A few caveats before the list of message boards…I’ve tried to screen out those groups dominated by spam. Also, some of these groups overlap, and they vary greatly in posting volume. Speaking of which, I have one tip for the many Yahoo groups below — you may want to choose to view messages on the web only, rather than by email, lest your inbox quickly become clogged. Finally, be sure to drill up and down through these websites. There were just too many forums to list them all, and there are other great message boards out there.

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Bike mounts for Garmin 60 series

I’m happy to say that my wife and I are both getting a new mountain bikes. Decommissioning of the old ones is nearly a decade overdue! The problem is, these days, most nice bikes come with 31.8 mm diameter handlebars, and I’m having a hard time finding a mount for my Garmin 60CSx that will fit.

In the past, I’ve used RAM mounts, and have been very happy with them, but that’s not a good option unless I switch out handlebars. So I emailed RAM, and they suggested this monster mount. Um, thanks guys, but I don’t really like the plumbing clamps.

It turns out that Garmin has a large diameter rail mount adapter (seen at left) for their mount. Unfortunately, Garmin mounts (for the 60 series) have a reputation for disengaging in rough terrain, sending that very expensive GPS flying. I don’t like that idea either.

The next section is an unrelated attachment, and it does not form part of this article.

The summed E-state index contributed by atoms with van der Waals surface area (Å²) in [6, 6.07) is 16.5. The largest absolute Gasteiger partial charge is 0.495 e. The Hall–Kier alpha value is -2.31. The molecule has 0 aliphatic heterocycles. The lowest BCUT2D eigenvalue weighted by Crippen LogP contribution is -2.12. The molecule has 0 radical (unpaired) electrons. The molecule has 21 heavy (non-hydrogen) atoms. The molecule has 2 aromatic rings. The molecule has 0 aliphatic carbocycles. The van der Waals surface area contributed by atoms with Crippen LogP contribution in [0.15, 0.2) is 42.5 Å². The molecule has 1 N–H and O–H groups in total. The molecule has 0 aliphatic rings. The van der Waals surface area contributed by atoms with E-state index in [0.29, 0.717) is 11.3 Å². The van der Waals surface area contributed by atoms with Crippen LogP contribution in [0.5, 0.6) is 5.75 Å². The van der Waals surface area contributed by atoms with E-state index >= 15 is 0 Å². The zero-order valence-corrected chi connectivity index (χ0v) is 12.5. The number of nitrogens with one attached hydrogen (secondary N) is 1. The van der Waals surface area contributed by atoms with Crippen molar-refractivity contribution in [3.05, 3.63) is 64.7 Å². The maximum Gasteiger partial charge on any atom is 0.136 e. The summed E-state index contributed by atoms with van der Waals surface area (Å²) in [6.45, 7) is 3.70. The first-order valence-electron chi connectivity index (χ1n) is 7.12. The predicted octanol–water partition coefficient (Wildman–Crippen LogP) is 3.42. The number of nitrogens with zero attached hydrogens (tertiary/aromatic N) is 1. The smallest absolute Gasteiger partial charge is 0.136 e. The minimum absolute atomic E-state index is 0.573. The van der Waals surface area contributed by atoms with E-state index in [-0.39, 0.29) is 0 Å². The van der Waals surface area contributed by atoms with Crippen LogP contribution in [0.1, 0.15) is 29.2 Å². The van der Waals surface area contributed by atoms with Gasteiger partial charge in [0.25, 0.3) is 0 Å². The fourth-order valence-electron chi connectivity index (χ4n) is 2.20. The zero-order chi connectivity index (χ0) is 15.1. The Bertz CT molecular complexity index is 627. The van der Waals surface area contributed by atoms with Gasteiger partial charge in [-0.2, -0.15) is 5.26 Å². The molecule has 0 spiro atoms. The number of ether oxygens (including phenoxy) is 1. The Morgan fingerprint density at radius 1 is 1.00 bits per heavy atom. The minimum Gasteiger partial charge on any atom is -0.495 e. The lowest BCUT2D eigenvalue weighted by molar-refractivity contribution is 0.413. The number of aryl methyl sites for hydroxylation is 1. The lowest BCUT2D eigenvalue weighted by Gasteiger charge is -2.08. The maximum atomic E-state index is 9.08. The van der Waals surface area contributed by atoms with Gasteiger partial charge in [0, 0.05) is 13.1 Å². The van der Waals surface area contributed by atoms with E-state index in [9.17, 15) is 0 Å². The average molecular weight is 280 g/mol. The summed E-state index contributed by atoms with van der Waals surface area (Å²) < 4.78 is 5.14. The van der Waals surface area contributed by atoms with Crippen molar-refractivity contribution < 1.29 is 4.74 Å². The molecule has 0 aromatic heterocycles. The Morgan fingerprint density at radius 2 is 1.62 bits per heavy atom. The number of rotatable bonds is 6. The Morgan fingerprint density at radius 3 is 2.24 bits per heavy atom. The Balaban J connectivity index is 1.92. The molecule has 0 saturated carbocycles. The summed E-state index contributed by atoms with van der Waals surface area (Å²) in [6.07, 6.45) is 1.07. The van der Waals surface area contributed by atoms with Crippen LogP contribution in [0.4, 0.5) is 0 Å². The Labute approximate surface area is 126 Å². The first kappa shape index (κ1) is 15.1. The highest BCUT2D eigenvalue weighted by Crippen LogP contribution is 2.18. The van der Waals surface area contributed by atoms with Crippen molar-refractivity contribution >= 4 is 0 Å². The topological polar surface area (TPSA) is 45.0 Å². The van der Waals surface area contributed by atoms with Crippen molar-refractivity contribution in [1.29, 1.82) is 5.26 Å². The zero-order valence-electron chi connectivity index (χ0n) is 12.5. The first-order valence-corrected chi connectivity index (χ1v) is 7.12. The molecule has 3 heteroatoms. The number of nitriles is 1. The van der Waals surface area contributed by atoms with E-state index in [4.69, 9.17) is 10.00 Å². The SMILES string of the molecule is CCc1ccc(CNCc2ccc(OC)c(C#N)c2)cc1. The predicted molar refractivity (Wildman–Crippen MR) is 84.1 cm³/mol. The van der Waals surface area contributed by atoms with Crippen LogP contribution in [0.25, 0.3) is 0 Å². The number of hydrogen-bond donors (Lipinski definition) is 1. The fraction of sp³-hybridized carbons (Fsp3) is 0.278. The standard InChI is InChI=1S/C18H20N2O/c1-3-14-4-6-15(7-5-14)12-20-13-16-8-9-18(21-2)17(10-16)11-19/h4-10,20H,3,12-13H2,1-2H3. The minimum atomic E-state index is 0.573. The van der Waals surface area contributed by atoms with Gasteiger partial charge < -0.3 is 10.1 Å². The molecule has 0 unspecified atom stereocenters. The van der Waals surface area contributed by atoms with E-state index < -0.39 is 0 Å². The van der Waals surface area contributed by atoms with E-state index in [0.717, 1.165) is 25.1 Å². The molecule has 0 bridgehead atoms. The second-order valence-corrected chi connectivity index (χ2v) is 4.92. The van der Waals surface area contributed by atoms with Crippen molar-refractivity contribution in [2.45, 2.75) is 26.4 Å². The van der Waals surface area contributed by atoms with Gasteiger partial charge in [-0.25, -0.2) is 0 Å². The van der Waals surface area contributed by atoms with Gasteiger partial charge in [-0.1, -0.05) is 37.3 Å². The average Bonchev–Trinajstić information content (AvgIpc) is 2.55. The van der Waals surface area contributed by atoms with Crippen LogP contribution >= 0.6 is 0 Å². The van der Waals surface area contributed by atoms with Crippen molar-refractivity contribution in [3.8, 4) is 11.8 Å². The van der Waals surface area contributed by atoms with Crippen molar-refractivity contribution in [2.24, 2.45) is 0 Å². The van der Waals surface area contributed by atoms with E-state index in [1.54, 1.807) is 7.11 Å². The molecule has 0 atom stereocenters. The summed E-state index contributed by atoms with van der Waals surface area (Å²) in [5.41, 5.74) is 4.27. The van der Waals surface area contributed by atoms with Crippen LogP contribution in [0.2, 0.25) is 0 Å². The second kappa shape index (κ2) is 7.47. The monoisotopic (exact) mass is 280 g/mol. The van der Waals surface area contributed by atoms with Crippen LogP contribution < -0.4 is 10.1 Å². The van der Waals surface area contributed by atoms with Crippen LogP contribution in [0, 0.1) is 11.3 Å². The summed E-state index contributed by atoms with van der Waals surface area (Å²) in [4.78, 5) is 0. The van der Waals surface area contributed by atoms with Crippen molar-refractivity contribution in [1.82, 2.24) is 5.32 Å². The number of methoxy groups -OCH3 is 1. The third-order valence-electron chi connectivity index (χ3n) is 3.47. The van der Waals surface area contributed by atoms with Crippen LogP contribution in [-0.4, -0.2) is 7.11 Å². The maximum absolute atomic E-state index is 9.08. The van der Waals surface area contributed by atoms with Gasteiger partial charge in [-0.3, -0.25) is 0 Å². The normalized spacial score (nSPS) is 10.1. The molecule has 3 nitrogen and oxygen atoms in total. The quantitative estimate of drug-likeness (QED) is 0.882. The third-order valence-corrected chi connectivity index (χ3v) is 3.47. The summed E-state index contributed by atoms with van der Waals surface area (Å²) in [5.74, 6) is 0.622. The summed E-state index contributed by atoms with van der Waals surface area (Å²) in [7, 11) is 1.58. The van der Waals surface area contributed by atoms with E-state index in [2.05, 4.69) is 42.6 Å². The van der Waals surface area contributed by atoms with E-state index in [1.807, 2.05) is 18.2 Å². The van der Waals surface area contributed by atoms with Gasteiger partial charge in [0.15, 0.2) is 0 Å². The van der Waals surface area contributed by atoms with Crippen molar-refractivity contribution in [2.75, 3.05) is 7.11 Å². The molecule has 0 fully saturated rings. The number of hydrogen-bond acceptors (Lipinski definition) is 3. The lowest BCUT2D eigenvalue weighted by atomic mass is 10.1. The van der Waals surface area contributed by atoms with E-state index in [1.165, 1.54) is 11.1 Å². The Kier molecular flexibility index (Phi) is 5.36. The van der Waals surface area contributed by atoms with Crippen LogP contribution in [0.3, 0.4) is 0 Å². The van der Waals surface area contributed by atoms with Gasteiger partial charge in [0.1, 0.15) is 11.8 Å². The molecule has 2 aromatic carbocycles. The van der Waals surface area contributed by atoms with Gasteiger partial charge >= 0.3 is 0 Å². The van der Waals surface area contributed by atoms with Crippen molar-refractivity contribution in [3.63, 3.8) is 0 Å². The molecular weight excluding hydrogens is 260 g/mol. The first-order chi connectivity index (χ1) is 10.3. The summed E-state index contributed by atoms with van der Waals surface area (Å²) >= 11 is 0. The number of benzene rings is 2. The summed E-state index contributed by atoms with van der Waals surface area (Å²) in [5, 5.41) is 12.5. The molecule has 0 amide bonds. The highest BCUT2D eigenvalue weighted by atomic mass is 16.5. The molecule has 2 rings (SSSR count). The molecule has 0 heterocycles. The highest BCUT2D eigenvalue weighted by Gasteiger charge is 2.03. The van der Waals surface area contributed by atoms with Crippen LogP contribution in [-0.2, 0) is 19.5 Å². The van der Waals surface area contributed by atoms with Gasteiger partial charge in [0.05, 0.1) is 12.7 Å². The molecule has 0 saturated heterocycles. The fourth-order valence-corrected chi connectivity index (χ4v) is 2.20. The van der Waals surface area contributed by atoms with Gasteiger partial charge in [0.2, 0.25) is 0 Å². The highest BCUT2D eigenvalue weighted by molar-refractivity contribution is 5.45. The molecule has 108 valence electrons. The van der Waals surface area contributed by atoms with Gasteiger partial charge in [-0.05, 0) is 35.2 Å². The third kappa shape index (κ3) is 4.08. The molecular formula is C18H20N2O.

The best solution I’ve seen was posted in this thread about Garmin 60CS bike mounts on Groundspeak:

"What I finally did, which doesn’t obscure the screen, is to take a wire tie, like the ones used for vegetables and string it through the lanyard strap hole on the 60CS and then to the space on the 60CS holder where the holder clips onto the mount on the bicycle handlebar. Tighten up the wire and twist it around itself to hold it in place. Tuck the ends under the 60CS and then click on the 60CS to the bike."

I’m not sure that would hold it in place if the mount broke, but that may be the solution I go with. I’ll try and remember to update this post once I’ve made a final decision and tested it out.